Pride of Bristol Bay Series
A Conversation with Hunter and Conservationist Tia Shoemaker
All photo courtesy of Tia Shoemaker
Hunting Guide Tia Shoemaker is fighting tooth and nail to ensure future generations will have the opportunity to experience the wilderness of Bristol Bay and the Alaska Peninsula.
“We have something incredible on the Alaska Peninsula and Bristol Bay. All we have to do is not mess it up. Millions acres of wilderness surrounded by millions acres of wilderness. John Muir and Theodore Roosevelt would be proud we still have a place like this. This place should be one of the seven wonders of the world,” Tia said this September while taking a break from preparing for moose season.
Tia grew up in the Becharof National Wildlife Refuge on the Alaska Peninsula. The closest people to her family’s homestead were around 60 miles away in the communities of Egegik and King Salmon in Bristol Bay. To say she grew up remote is an understatement. Her parents, Phil and Rocky, who both have degrees in wildlife biology, instilled a deep reverence of and stewardship for their home in Tia and her brother Taj.
“The place taught us that as much as our parents. I wouldn’t trade growing up here for anything,” Tia said.
Tia calls her home the “Serengeti of Alaska,” and she’s not exaggerating. This year more than 57 million sockeye salmon returned to Bristol Bay to spawn. This incredible pulse of life acts as the foundation for the densest concentrations of brown bears and one of the richest ecosystems on earth.
“Salmon are everything. It’s been said so many times, but it’s true,” Tia said.
Tia’s life is intimately tied to salmon and brown bears. Her family runs a small fishing and hunting guiding operation called Grizzly Skins of Alaska. During the summer they guide fishing excursions and, during the fall and sometimes spring, they guide hunts. She has been helping out on moose hunts since she was 10. When she was 12 or 13, she started helping on brown bear hunts. Around then her parents, fearing Tia and her brother were becoming too “bushy,” moved the family to the tiny community of Circle Hot Springs for a couple months each year to help socialize their kids. When Tia was 18, she got her assistant guide license. She’s been working as a wilderness guide in different capacities ever since.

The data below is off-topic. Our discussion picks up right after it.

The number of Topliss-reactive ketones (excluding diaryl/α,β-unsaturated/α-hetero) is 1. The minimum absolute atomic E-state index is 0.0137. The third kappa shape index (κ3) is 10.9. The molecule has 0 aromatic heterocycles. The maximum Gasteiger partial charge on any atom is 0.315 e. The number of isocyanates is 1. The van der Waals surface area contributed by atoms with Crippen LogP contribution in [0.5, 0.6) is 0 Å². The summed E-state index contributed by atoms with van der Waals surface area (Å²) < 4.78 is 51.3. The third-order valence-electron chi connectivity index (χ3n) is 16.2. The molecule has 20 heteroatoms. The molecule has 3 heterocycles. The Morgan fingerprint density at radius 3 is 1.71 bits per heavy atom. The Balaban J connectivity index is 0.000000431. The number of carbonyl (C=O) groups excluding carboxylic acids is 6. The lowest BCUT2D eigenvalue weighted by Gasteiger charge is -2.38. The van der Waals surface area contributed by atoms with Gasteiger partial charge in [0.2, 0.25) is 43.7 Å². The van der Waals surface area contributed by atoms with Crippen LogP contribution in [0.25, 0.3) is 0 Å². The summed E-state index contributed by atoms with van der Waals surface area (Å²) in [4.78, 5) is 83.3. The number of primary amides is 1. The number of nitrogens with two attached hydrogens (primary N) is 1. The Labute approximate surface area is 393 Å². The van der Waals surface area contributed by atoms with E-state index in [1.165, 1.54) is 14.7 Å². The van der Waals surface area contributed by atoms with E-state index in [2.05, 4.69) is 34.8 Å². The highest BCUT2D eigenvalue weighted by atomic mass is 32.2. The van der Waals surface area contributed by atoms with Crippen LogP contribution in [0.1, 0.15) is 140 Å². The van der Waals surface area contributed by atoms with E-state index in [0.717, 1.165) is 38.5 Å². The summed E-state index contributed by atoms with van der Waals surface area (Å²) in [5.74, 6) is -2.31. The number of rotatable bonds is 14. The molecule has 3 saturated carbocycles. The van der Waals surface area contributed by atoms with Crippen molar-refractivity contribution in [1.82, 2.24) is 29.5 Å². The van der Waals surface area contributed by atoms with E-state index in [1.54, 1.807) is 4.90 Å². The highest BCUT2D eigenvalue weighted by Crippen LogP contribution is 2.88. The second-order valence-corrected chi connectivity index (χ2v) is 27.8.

Most hunters visiting Bristol Bay and the Alaska Peninsula come to pursue the region’s brown bears and moose. The paradoxical nature of brown bear and other forms of trophy hunting is difficult for many to come to terms with.
“There’s a magic to brown bear hunting,” Tia reflected.
She, along with many guides, find the act of killing a bear emotionally challenging, though. She grew up surrounded by brown bears and possesses a deep affinity and respect for the animal. Thankfully, due in large part to efforts from guides like Tia, who are deeply invested in bears and the wild country they need to thrive, there are more brown bears in Alaska now than at any time in the last century.
There is a very real threat to the brown bears of Alaska Peninsula and Bristol Bay, though. It also endangers the region’s incredible runs of salmon, Tia’s family, and others living in the region—not to mention hunters and fisherman across the world. It can be summed up in one word: Pebble. The Army Corp of Engineers recently delayed the Pebble Mine, a massive open-pit mine and toxic waste dump proposed for the headwaters of Bristol Bay, from being permitted, but the mine is still very much alive and could receive federal permitting in the future.
Hunting is not only how Tia makes a living, it’s how she provides for herself and her family. She likes to say that after her guiding season she “switches from Boone and Crocket to Spoon and Crockpot.” During a recent caribou hunt, Tia, her mother, sister-in-law and two-year-old niece harvested a bull that would become their food for the winter. The three women guided Tia’s niece to place foliage in the caribou’s mouth in a gesture of thanks and an offering to the animal’s spirit. This simple act has been practiced by hunters across the world for thousands of years. Tia reflected on the power of sharing this ritual with her niece.
“I was reminded of all the hours and years my brother and I spent hunting and how incredible it is to witness another generation doing the same,” Tia said. “I felt a glimmer of hope for the future. Perhaps with education and foresight, we might yet keep the Alaskan Peninsula and Bristol Bay—the last true wilderness we have in the U.S.—the way it ought to be—wild.”
Follow Tia on Instagram.
Pride of Bristol Bay is a free column written by Bjorn Dihle and provided by its namesake, a fisherman direct seafood marketer that specializes in delivering the highest quality of sustainably caught wild salmon from Bristol Bay to your doorstep.